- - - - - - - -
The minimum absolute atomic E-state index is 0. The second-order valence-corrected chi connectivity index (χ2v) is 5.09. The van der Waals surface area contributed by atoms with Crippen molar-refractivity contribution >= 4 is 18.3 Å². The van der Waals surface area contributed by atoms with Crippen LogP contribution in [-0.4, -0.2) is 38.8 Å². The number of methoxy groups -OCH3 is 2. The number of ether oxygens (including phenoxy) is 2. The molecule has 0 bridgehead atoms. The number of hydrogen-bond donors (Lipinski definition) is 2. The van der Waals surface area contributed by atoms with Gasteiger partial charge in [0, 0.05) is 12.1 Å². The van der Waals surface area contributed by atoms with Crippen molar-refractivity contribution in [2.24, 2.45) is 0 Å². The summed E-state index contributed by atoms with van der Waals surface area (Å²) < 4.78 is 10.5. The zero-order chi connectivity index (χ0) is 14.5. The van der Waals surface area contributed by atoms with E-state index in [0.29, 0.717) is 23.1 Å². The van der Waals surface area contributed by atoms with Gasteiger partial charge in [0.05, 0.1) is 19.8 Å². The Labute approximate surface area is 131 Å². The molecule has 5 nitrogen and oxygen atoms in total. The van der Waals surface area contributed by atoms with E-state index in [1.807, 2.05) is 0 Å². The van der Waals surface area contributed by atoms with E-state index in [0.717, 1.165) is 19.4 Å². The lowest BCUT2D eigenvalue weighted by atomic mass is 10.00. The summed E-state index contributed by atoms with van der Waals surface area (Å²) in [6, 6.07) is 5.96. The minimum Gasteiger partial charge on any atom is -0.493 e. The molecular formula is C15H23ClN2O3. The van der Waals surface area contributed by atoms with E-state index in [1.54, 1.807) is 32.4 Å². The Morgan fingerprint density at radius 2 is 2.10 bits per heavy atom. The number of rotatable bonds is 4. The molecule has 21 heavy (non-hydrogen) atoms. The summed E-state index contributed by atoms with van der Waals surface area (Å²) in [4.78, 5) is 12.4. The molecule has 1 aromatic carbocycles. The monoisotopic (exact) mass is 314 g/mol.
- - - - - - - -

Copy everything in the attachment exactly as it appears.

The minimum absolute atomic E-state index is 0. The second-order valence-corrected chi connectivity index (χ2v) is 5.09. The van der Waals surface area contributed by atoms with Crippen molar-refractivity contribution >= 4 is 18.3 Å². The van der Waals surface area contributed by atoms with Crippen LogP contribution in [-0.4, -0.2) is 38.8 Å². The number of methoxy groups -OCH3 is 2. The number of ether oxygens (including phenoxy) is 2. The molecule has 0 bridgehead atoms. The number of hydrogen-bond donors (Lipinski definition) is 2. The van der Waals surface area contributed by atoms with Gasteiger partial charge in [0, 0.05) is 12.1 Å². The van der Waals surface area contributed by atoms with Crippen molar-refractivity contribution in [2.24, 2.45) is 0 Å². The summed E-state index contributed by atoms with van der Waals surface area (Å²) < 4.78 is 10.5. The zero-order chi connectivity index (χ0) is 14.5. The van der Waals surface area contributed by atoms with E-state index in [0.29, 0.717) is 23.1 Å². The van der Waals surface area contributed by atoms with Gasteiger partial charge in [0.05, 0.1) is 19.8 Å². The Labute approximate surface area is 131 Å². The molecule has 5 nitrogen and oxygen atoms in total. The van der Waals surface area contributed by atoms with E-state index in [1.807, 2.05) is 0 Å². The van der Waals surface area contributed by atoms with E-state index in [0.717, 1.165) is 19.4 Å². The lowest BCUT2D eigenvalue weighted by atomic mass is 10.00. The summed E-state index contributed by atoms with van der Waals surface area (Å²) in [6, 6.07) is 5.96. The minimum Gasteiger partial charge on any atom is -0.493 e. The molecular formula is C15H23ClN2O3. The van der Waals surface area contributed by atoms with E-state index in [1.54, 1.807) is 32.4 Å². The Morgan fingerprint density at radius 2 is 2.10 bits per heavy atom. The number of rotatable bonds is 4. The molecule has 21 heavy (non-hydrogen) atoms. The summed E-state index contributed by atoms with van der Waals surface area (Å²) in [4.78, 5) is 12.4. The molecule has 1 aromatic carbocycles. The monoisotopic (exact) mass is 314 g/mol.